Metrics Explorer – Custom metrics, events and properties

Knowing how people use your application is vital to shaping your development priorities and architecture. To get that information, Visual Studio Application Insights makes it easy to insert a few snippets of code that send telemetry about how each feature is being used.

With this release of Application Insights, we have added segmentation and filtering on custom metrics, events and properties. In a previous blog, I’ve shown how you can segment and filter standard events like page views. But custom metrics, events and properties add an extra level of power to let you really understand what users are doing with your app.

Using custom metrics, properties and events to gain insights

Let’s take an example of a web app that lets you upload and download videos. I’ll show how easy it is to get answers to useful questions by inserting just a few lines of code. In this example, the code is in the server side of a web app, but you can do the same thing in web pages, or mobile apps..

Tracking events

How many video uploads and downloads are there?

To answer this question, I insert some code into my app, to record each event::

var appInsights = new TelemetryClient();

// In my file upload method:

appInsights.TrackEvent(“FileUpload”);

// In my file download method:

appInsights.TrackEvent(“FileDownload”);

After deploying the app, I can go to Application Insights to compare the trends in uploads and downloads. From Application Insights overview blade I open Metrics Explorer(ME) and select the chart to edit it. I pick Events(Sum) as the metric and then segment by Event name (In future you’ll be able to pick individual events also as a metric).

 

Which video file formats are most popular?

To answer this question, I have to add the file type information to each event. While I’m there, I’ll add some data about file sizes and load times as well. Again, I insert this code in the right place in my app:

var appInsights = new TelemetryClient();

// In my file upload method:

var properties = new Dictionary <string, string> ();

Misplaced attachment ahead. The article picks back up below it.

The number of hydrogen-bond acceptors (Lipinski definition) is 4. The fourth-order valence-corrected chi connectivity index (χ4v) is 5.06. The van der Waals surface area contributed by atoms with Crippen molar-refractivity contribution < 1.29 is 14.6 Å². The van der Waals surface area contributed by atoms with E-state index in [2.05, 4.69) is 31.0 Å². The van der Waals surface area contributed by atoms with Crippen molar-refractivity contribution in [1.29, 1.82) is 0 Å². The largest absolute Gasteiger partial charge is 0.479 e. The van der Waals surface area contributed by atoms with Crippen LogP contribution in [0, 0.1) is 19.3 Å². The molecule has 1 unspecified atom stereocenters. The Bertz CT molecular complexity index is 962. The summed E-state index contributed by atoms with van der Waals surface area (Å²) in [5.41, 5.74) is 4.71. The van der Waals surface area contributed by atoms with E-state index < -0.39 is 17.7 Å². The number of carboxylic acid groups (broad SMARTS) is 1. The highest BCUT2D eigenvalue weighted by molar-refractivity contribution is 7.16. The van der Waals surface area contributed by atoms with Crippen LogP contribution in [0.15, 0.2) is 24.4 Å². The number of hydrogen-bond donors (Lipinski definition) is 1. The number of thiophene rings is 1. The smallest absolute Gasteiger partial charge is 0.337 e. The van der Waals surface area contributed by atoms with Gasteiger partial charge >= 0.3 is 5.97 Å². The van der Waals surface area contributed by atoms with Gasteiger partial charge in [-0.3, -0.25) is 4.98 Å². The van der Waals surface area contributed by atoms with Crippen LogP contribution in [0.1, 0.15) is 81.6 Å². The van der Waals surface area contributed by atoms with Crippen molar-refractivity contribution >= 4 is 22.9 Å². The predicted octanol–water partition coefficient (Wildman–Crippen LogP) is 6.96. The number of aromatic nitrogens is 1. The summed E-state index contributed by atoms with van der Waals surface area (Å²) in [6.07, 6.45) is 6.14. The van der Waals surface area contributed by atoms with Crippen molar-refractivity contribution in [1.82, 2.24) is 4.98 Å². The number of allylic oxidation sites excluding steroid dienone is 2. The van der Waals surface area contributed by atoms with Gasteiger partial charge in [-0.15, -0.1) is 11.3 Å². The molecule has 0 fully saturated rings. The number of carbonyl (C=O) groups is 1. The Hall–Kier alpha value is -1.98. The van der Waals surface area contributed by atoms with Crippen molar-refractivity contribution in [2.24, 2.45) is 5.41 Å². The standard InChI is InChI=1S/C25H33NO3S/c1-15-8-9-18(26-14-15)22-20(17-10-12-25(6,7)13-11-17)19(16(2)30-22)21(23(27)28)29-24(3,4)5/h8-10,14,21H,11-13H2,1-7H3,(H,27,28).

var metrics = new Dictionary <string, double> ();

properties[“FileType”] = fileType;

metrics[“FileSize(MB)”] = fileSize;

metrics[“LoadTime(ms)”] = processingTime;

appInsights.TrackEvent(“FileUpload”, properties, metrics);

 In Metrics Explorer, segment the Events by File Type: 

 

What are the average sizes of different types of file?

We can get that from the telemetry I coded above. Just chart the File size, segmenting by File Type:

Tracking pure metrics

Sometimes you want to track metrics that aren’t attached to any specific event. For example, I’d like to know my processing queue length and CPU occupancy, which are rather independent of customer events.

So I write some code that sends these measurements at regular intervals in a background task. I use the TrackMetric() API instead of TrackEvent(). For example:

// Background thread:

private void Run() {

 var appInsights = new TelemetryClient();

 while (true) {

  Thread.Sleep(60000);

  appInsights.TrackMetric(“ProcessingQueueLength”, queue.Length);

 }

}

 

Adding just a few more lines of code, I can quickly display a rich set of metrics that tell me about how my app is being used, and how it is performing

When to use TrackMetric() and TrackEvent()

Use TrackEvent when:

  • Each specific event is important – you can view them in Diagnostic Search.
  • Metrics are measured with each event, so that you can segment the metrics by event type and properties of the event.
  • Users/sessions centric metrics are important for the event for e.g. if you want to know the region from which users are uploading files (enables you to make a decision about getting a processing server in that region)

Use TrackMetric when:

  • The metric is independent of any specific event.
  • You want to measure things on specific intervals (such as CPU or queue length every minute).
  • You have a high volume of metrics and would like to collect and aggregate locally before sending it.  We will talk about aggregation in depth in a later blog post.

Summary

Custom metrics, events and properties give you a 360-degree view of your application with  powerful insights into what users are doing with your application and how it is performing. 

Get started with Application Insights now if you have not already done so.